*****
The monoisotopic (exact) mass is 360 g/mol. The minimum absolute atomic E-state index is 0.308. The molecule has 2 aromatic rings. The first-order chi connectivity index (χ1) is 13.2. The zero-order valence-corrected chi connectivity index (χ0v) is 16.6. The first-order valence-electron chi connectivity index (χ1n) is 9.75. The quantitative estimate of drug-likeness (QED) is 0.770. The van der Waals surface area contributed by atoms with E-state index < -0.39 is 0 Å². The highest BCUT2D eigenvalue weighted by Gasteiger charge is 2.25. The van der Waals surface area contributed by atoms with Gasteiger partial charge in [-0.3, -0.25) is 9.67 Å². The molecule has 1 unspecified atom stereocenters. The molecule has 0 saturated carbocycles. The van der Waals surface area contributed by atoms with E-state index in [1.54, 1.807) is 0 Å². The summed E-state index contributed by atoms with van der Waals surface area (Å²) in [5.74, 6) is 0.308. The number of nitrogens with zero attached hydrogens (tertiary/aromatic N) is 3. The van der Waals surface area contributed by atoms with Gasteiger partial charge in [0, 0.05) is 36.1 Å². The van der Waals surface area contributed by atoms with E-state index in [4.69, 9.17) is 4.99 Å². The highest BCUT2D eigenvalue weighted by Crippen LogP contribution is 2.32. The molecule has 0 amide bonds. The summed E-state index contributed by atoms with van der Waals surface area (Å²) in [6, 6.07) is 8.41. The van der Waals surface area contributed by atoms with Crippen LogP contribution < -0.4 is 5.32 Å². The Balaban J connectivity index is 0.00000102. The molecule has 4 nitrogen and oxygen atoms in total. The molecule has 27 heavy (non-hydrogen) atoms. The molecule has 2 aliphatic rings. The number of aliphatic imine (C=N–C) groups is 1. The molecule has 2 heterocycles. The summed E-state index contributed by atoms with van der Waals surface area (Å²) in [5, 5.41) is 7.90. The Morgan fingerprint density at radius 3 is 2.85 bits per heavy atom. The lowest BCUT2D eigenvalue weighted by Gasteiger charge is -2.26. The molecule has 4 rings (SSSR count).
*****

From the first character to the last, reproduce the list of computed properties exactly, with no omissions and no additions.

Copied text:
The monoisotopic (exact) mass is 360 g/mol. The minimum absolute atomic E-state index is 0.308. The molecule has 2 aromatic rings. The first-order chi connectivity index (χ1) is 13.2. The zero-order valence-corrected chi connectivity index (χ0v) is 16.6. The first-order valence-electron chi connectivity index (χ1n) is 9.75. The quantitative estimate of drug-likeness (QED) is 0.770. The van der Waals surface area contributed by atoms with E-state index < -0.39 is 0 Å². The highest BCUT2D eigenvalue weighted by Gasteiger charge is 2.25. The van der Waals surface area contributed by atoms with Gasteiger partial charge in [-0.3, -0.25) is 9.67 Å². The molecule has 1 unspecified atom stereocenters. The molecule has 0 saturated carbocycles. The van der Waals surface area contributed by atoms with E-state index in [1.54, 1.807) is 0 Å². The summed E-state index contributed by atoms with van der Waals surface area (Å²) in [5.74, 6) is 0.308. The number of nitrogens with zero attached hydrogens (tertiary/aromatic N) is 3. The van der Waals surface area contributed by atoms with Gasteiger partial charge in [0, 0.05) is 36.1 Å². The van der Waals surface area contributed by atoms with E-state index in [4.69, 9.17) is 4.99 Å². The highest BCUT2D eigenvalue weighted by Crippen LogP contribution is 2.32. The molecule has 0 amide bonds. The summed E-state index contributed by atoms with van der Waals surface area (Å²) in [6, 6.07) is 8.41. The van der Waals surface area contributed by atoms with Crippen LogP contribution < -0.4 is 5.32 Å². The Balaban J connectivity index is 0.00000102. The molecule has 4 nitrogen and oxygen atoms in total. The molecule has 27 heavy (non-hydrogen) atoms. The molecule has 2 aliphatic rings. The number of aliphatic imine (C=N–C) groups is 1. The molecule has 2 heterocycles. The summed E-state index contributed by atoms with van der Waals surface area (Å²) in [5, 5.41) is 7.90. The Morgan fingerprint density at radius 3 is 2.85 bits per heavy atom. The lowest BCUT2D eigenvalue weighted by Gasteiger charge is -2.26. The molecule has 4 rings (SSSR count).